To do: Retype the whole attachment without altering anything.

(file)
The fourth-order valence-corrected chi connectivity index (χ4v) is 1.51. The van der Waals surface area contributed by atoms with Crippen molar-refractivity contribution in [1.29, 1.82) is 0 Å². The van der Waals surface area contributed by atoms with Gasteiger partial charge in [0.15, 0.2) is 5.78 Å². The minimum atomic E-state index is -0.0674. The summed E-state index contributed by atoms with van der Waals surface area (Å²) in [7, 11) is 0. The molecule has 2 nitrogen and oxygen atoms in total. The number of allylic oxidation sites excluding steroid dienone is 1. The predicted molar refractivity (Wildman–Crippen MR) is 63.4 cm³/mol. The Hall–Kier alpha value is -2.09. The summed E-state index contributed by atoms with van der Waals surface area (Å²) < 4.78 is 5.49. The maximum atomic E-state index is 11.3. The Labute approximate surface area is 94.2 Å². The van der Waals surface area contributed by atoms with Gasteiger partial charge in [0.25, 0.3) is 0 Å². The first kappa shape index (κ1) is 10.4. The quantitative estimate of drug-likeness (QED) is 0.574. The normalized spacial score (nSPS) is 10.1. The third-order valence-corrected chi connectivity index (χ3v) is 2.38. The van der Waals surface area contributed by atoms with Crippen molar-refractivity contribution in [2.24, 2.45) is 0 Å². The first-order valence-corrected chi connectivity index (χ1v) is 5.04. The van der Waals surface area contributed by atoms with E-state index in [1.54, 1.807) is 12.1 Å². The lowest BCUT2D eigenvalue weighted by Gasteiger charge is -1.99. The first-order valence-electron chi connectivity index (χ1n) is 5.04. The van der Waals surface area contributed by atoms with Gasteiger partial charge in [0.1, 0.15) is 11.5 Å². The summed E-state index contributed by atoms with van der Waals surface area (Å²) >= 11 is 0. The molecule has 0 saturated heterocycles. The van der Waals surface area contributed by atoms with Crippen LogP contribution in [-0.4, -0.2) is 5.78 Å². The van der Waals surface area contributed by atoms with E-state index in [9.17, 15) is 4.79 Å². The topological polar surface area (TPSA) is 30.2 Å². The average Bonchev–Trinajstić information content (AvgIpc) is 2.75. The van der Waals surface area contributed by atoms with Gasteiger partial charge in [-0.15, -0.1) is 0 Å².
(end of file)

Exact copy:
The fourth-order valence-corrected chi connectivity index (χ4v) is 1.51. The van der Waals surface area contributed by atoms with Crippen molar-refractivity contribution in [1.29, 1.82) is 0 Å². The van der Waals surface area contributed by atoms with Gasteiger partial charge in [0.15, 0.2) is 5.78 Å². The minimum atomic E-state index is -0.0674. The summed E-state index contributed by atoms with van der Waals surface area (Å²) in [7, 11) is 0. The molecule has 2 nitrogen and oxygen atoms in total. The number of allylic oxidation sites excluding steroid dienone is 1. The predicted molar refractivity (Wildman–Crippen MR) is 63.4 cm³/mol. The Hall–Kier alpha value is -2.09. The summed E-state index contributed by atoms with van der Waals surface area (Å²) < 4.78 is 5.49. The maximum atomic E-state index is 11.3. The Labute approximate surface area is 94.2 Å². The van der Waals surface area contributed by atoms with Gasteiger partial charge in [0.25, 0.3) is 0 Å². The first kappa shape index (κ1) is 10.4. The quantitative estimate of drug-likeness (QED) is 0.574. The normalized spacial score (nSPS) is 10.1. The third-order valence-corrected chi connectivity index (χ3v) is 2.38. The van der Waals surface area contributed by atoms with Crippen molar-refractivity contribution in [2.24, 2.45) is 0 Å². The first-order valence-corrected chi connectivity index (χ1v) is 5.04. The van der Waals surface area contributed by atoms with E-state index in [1.54, 1.807) is 12.1 Å². The lowest BCUT2D eigenvalue weighted by Gasteiger charge is -1.99. The first-order valence-electron chi connectivity index (χ1n) is 5.04. The van der Waals surface area contributed by atoms with Gasteiger partial charge in [0.1, 0.15) is 11.5 Å². The summed E-state index contributed by atoms with van der Waals surface area (Å²) >= 11 is 0. The molecule has 0 saturated heterocycles. The van der Waals surface area contributed by atoms with Crippen LogP contribution in [-0.4, -0.2) is 5.78 Å². The van der Waals surface area contributed by atoms with E-state index in [9.17, 15) is 4.79 Å². The topological polar surface area (TPSA) is 30.2 Å². The average Bonchev–Trinajstić information content (AvgIpc) is 2.75. The van der Waals surface area contributed by atoms with Gasteiger partial charge in [-0.15, -0.1) is 0 Å².